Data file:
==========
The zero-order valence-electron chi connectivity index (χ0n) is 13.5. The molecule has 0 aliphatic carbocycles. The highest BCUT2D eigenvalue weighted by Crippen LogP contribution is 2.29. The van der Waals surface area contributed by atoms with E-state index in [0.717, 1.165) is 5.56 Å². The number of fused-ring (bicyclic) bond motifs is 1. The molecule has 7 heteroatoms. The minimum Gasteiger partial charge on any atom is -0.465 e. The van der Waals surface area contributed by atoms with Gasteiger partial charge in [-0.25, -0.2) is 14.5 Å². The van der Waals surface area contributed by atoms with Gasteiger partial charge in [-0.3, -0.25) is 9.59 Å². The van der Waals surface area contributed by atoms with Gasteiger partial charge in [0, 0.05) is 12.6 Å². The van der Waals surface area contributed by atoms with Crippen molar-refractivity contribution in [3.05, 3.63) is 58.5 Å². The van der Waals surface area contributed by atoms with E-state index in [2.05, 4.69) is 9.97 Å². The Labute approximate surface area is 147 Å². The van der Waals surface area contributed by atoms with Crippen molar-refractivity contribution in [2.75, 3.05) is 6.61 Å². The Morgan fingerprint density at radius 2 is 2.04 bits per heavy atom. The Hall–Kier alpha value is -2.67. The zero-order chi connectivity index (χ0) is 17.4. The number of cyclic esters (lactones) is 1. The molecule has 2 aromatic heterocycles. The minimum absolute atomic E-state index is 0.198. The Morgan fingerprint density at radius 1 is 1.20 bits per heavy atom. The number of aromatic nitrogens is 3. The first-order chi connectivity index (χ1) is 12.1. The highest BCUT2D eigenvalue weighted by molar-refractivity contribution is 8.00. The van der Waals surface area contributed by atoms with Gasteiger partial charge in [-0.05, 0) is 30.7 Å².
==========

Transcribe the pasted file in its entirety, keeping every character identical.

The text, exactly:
The zero-order valence-electron chi connectivity index (χ0n) is 13.5. The molecule has 0 aliphatic carbocycles. The highest BCUT2D eigenvalue weighted by Crippen LogP contribution is 2.29. The van der Waals surface area contributed by atoms with E-state index in [0.717, 1.165) is 5.56 Å². The number of fused-ring (bicyclic) bond motifs is 1. The molecule has 7 heteroatoms. The minimum Gasteiger partial charge on any atom is -0.465 e. The van der Waals surface area contributed by atoms with Gasteiger partial charge in [-0.25, -0.2) is 14.5 Å². The van der Waals surface area contributed by atoms with Gasteiger partial charge in [-0.3, -0.25) is 9.59 Å². The van der Waals surface area contributed by atoms with Gasteiger partial charge in [0, 0.05) is 12.6 Å². The van der Waals surface area contributed by atoms with Crippen molar-refractivity contribution in [3.05, 3.63) is 58.5 Å². The van der Waals surface area contributed by atoms with E-state index in [2.05, 4.69) is 9.97 Å². The Labute approximate surface area is 147 Å². The van der Waals surface area contributed by atoms with Crippen molar-refractivity contribution in [2.75, 3.05) is 6.61 Å². The Morgan fingerprint density at radius 2 is 2.04 bits per heavy atom. The Hall–Kier alpha value is -2.67. The zero-order chi connectivity index (χ0) is 17.4. The number of cyclic esters (lactones) is 1. The molecule has 2 aromatic heterocycles. The minimum absolute atomic E-state index is 0.198. The Morgan fingerprint density at radius 1 is 1.20 bits per heavy atom. The number of aromatic nitrogens is 3. The first-order chi connectivity index (χ1) is 12.1. The highest BCUT2D eigenvalue weighted by molar-refractivity contribution is 8.00. The van der Waals surface area contributed by atoms with Gasteiger partial charge in [-0.05, 0) is 30.7 Å².